Although the name clove hitch is given by Falconer in his Dictionary of 1769, the knot is much older, having been tied in ratlines at least as early as the first quarter of the sixteenth century. This is shown in early sculpture and paintings. A round turn is taken with the ratline and then a hitch is added below. The forward end is always the first to be made fast.

The difference between two half hitches and the clove hitch is that the former, after a single turn around a spar, is made fast around its own standing part, while the latter is tied directly around the spar.

Truckers hitch

The trucker's hitch is a compound knot commonly used for securing loads on trucks or trailers. This general arrangement, using loops and turns in the rope itself to form a crude block and tackle, has long been used to tension lines and is known by multiple names. Knot author Geoffrey Budworth claims the knot can be traced back to the days when carters and hawkers used horse-drawn conveyances to move their wares from place to place.

Marlinespike hitch

The marlinespike hitch is a temporary knot used to attach a rod to a rope in order to form a handle. This allows more tension than could be produced comfortably by gripping the rope with the hands alone. It is useful when tightening knots and for other purposes in ropework.

Taut-line hitch

The taut-line hitch is an adjustable loop knot for use on lines under tension. It is useful when the length of a line will need to be periodically adjusted in order to maintain tension. It is made by tying a rolling hitch around the standing part after passing around an anchor object. Tension is maintained by sliding the hitch to adjust the size of the loop, thus changing the effective length of the standing part without retying the knot.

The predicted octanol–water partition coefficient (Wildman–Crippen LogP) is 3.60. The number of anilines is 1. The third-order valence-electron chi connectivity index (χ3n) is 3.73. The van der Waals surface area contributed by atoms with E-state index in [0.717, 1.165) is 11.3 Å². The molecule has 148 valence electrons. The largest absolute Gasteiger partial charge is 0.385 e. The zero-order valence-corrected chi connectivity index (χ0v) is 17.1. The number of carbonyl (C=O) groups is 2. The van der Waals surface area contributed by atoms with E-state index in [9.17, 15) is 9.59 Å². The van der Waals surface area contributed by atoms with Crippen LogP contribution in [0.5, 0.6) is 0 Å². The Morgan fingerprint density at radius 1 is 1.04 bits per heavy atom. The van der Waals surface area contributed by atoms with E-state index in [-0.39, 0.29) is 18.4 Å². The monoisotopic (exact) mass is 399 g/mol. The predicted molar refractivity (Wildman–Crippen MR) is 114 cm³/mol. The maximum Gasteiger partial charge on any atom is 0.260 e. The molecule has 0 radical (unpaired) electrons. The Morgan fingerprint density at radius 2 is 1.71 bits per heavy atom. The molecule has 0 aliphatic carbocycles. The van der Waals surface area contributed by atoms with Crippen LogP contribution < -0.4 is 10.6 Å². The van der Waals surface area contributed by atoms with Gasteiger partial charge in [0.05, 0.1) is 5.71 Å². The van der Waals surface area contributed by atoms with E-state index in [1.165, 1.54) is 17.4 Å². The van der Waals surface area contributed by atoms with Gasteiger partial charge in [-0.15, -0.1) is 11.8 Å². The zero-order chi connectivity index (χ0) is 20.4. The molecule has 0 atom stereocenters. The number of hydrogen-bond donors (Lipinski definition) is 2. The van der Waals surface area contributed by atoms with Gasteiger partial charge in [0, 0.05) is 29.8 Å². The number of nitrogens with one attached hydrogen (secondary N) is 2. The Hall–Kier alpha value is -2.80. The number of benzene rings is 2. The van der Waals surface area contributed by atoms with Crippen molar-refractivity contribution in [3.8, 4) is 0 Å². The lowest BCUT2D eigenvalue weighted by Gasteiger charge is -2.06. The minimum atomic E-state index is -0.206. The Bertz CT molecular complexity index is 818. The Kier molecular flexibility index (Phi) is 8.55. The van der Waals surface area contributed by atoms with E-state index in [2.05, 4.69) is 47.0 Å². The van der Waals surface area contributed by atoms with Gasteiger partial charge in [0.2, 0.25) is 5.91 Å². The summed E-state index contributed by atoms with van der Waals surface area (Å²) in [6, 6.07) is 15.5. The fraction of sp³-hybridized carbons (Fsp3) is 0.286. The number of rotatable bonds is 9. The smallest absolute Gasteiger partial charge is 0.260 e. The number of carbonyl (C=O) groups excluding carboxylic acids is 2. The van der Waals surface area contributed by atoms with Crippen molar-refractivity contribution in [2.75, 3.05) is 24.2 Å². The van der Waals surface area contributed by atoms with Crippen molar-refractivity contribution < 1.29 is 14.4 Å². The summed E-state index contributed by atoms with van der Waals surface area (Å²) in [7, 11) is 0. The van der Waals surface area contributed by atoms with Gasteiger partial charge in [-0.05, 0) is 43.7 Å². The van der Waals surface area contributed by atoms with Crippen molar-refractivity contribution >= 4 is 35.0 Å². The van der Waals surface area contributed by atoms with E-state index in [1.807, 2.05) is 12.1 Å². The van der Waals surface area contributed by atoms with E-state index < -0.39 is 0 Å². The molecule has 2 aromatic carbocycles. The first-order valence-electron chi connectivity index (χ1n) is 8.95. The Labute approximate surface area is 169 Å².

Klemheist knot

The klemheist knot or French Machard knot is a type of friction hitch that grips the rope when weight is applied, and is free to move when the weight is released. It is used similarly to a Prusik knot or the Bachmann knot to ascend or descend a climbing rope. One advantage is that webbing can be used as an alternative to cord. The Klemheist is easier to slide up than a Prusik. The klemheist is also a way to attach a snubber to the anchor rope of small boats, with the advantage that it is easy to undo.

Overhand knot with draw-loop

A slipped half hitch is a knot in which the weight of the load the rope carries depresses the loop sufficiently to keep it in place until the load item is placed in its location. When no longer required the free end may be pulled and draw the loop through and so release the load.

Highwaymans hitch Quick-release draw loop knot

The Highwayman’s hitch is a quick-release draw hitch used for temporarily securing a load that will need to be released easily and cleanly. The hitch can be untied with a tug of the working end, even when under tension. The highwayman's hitch can be tied in the middle of a rope, and so the working end does not need to be passed around the anchor when tying or releasing.

Cats paw (knot)

The Cat's paw is a knot used for connecting a rope to an object. It is very similar to the cow hitch except there is an additional twist on each side of the bight, making it less prone to slipping.

The cat's-paw is the common hook hitch for slings. It is the same basic form as the bale sling hitch but has additional twists. Brady says "two or three altogether," and Steel, who mentioned the name in 1794, says "three twists." It is the best of all sling hitches and is often recommended for a slippery rope. But no hitch can slip when tied in a slings since it has no ends. All that is needed is a hitch that cannot jam, and this requirement the cat's-paw fills admirably. The knot spills instantly when removed from the hook. It is the hitch always used for heavy lifts.